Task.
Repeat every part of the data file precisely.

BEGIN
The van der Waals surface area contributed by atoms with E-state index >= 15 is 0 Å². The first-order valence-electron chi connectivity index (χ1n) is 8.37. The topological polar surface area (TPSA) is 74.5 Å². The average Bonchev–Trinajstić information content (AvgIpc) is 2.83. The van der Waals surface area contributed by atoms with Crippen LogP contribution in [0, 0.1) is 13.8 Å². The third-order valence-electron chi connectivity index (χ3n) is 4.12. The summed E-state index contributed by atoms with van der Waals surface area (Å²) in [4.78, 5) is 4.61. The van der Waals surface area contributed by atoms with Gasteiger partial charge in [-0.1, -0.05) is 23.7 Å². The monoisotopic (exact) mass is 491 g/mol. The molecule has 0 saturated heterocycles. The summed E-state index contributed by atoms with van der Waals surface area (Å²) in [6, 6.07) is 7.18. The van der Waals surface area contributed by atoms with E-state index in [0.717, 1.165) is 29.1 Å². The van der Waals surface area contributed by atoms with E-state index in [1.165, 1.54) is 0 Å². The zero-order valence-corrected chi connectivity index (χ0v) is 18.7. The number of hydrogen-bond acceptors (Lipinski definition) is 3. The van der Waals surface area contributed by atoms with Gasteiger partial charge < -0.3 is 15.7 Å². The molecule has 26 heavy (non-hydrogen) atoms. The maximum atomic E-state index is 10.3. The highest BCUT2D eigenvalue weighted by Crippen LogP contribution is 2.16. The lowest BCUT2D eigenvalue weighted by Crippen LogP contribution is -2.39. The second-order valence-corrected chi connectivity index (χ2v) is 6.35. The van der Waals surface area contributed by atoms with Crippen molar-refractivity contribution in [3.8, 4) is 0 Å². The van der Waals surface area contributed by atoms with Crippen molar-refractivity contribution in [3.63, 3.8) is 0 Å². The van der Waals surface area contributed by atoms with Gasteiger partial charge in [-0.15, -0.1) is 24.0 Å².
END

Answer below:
The van der Waals surface area contributed by atoms with E-state index >= 15 is 0 Å². The first-order valence-electron chi connectivity index (χ1n) is 8.37. The topological polar surface area (TPSA) is 74.5 Å². The average Bonchev–Trinajstić information content (AvgIpc) is 2.83. The van der Waals surface area contributed by atoms with Crippen LogP contribution in [0, 0.1) is 13.8 Å². The third-order valence-electron chi connectivity index (χ3n) is 4.12. The summed E-state index contributed by atoms with van der Waals surface area (Å²) in [4.78, 5) is 4.61. The van der Waals surface area contributed by atoms with Gasteiger partial charge in [-0.1, -0.05) is 23.7 Å². The monoisotopic (exact) mass is 491 g/mol. The molecule has 0 saturated heterocycles. The summed E-state index contributed by atoms with van der Waals surface area (Å²) in [6, 6.07) is 7.18. The van der Waals surface area contributed by atoms with E-state index in [0.717, 1.165) is 29.1 Å². The van der Waals surface area contributed by atoms with E-state index in [1.165, 1.54) is 0 Å². The zero-order valence-corrected chi connectivity index (χ0v) is 18.7. The number of hydrogen-bond acceptors (Lipinski definition) is 3. The van der Waals surface area contributed by atoms with Gasteiger partial charge < -0.3 is 15.7 Å². The molecule has 26 heavy (non-hydrogen) atoms. The maximum atomic E-state index is 10.3. The highest BCUT2D eigenvalue weighted by Crippen LogP contribution is 2.16. The lowest BCUT2D eigenvalue weighted by Crippen LogP contribution is -2.39. The second-order valence-corrected chi connectivity index (χ2v) is 6.35. The van der Waals surface area contributed by atoms with Crippen molar-refractivity contribution in [3.8, 4) is 0 Å². The van der Waals surface area contributed by atoms with Crippen molar-refractivity contribution in [3.63, 3.8) is 0 Å². The van der Waals surface area contributed by atoms with Gasteiger partial charge in [-0.15, -0.1) is 24.0 Å².